And, fully decomposing (7):

It’s worth pointing out that the operation detailed in (7) is heavily parallelize-able, yielding substantial benefits when working with gates spanning more than just one register (e.g. \(CNOT\) and \(CCNOT\) gates). In C++, this would be implemented like so:

```
// Create a three qubit register.
Qrack::QInterface qReg(3);
// X-gate the bit at index 0
qReg->X(0);
```

The second optimization is to maintain separability of state vectors between bits where entanglement is not necessary. See IBM’s article and related publication for details on how to optimize these operations in more detail. The `Qrack::QUnit`

and `Qrack::QInterface`

register-wide operations (e.g. `Qrack::QInterface::X()`

) leverage these types of optimizations, with parallelization provided through threading and OpenCL, as supported.

### LDA,X Unitary Matrix¶

Note that the VM6502Q X-addressed LDA, ADC, and SBC operations can load, add, or subtract with a superposed X register. If the permutation states of the classical memory addressed by the X register are treated as quantum degrees of freedom, these operations are unitary. A simplified example of the unitary matrix or operator for 2 qubits and a “lookup table” of two independent bits is given below. The least significant bit is the index (or X register), the second least significant bit is the value (or accumulator), and the third and fourth bits are the 0 and 1 indexed classical bits in the “lookup table,” treated as quantum degrees of freedom. The rows and columns of the matrix proceed in bit signifance permutation order from \(\lvert0000\rangle\) to \(\lvert1111\rangle\).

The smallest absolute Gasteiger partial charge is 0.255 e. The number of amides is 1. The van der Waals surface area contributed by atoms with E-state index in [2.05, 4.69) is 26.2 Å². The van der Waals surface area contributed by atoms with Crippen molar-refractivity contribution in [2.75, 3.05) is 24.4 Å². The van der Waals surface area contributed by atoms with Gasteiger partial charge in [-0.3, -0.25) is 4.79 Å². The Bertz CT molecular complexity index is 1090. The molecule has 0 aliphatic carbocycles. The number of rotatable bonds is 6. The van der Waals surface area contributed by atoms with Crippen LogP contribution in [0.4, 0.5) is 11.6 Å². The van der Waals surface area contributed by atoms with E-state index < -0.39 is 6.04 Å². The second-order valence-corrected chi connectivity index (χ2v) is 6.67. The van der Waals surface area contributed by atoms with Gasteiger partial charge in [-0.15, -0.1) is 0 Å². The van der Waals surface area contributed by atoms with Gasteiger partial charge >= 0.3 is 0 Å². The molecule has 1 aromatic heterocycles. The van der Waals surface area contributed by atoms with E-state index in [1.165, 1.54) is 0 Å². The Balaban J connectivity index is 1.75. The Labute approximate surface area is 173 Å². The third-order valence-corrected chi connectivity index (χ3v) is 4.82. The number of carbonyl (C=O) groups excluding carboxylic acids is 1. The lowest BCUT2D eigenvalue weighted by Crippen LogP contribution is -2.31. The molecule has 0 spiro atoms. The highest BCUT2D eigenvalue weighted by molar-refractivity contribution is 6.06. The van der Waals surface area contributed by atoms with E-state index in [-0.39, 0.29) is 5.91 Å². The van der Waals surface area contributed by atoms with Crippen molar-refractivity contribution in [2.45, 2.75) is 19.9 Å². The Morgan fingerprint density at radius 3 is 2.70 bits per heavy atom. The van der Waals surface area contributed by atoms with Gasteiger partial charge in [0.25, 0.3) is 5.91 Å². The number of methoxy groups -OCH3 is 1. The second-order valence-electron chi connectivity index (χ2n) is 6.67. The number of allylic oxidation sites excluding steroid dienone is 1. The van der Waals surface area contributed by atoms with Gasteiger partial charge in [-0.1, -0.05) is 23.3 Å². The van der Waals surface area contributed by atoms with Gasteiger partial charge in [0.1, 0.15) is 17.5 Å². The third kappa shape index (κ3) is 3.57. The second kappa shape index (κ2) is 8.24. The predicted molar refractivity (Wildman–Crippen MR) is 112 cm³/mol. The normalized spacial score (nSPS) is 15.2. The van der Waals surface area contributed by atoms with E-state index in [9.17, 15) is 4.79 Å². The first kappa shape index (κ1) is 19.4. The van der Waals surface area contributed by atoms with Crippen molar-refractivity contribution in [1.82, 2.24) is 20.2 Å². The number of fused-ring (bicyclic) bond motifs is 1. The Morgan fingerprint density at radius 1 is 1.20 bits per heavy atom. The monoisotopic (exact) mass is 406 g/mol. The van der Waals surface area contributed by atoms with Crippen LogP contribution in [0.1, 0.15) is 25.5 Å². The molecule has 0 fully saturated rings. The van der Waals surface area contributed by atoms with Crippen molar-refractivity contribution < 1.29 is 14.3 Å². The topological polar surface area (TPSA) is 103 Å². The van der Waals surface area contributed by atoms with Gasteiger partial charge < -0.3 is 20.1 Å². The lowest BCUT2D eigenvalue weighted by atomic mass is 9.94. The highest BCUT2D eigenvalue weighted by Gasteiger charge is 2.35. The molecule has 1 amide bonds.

This allows search of a “real unstructured database” or unstructured lookup table, per [Broda2016]. That paper also proposes a model for the memory of the lookup table.

## 6502 Reference Documents¶

The 6502 CPU - https://en.wikipedia.org/wiki/MOS_Technology_6502

6502 Assembly Reference - http://www.6502.org/tutorials/6502opcodes.html

For details on the added opcodes supported by vm6502q, see MOS-6502Q Opcodes.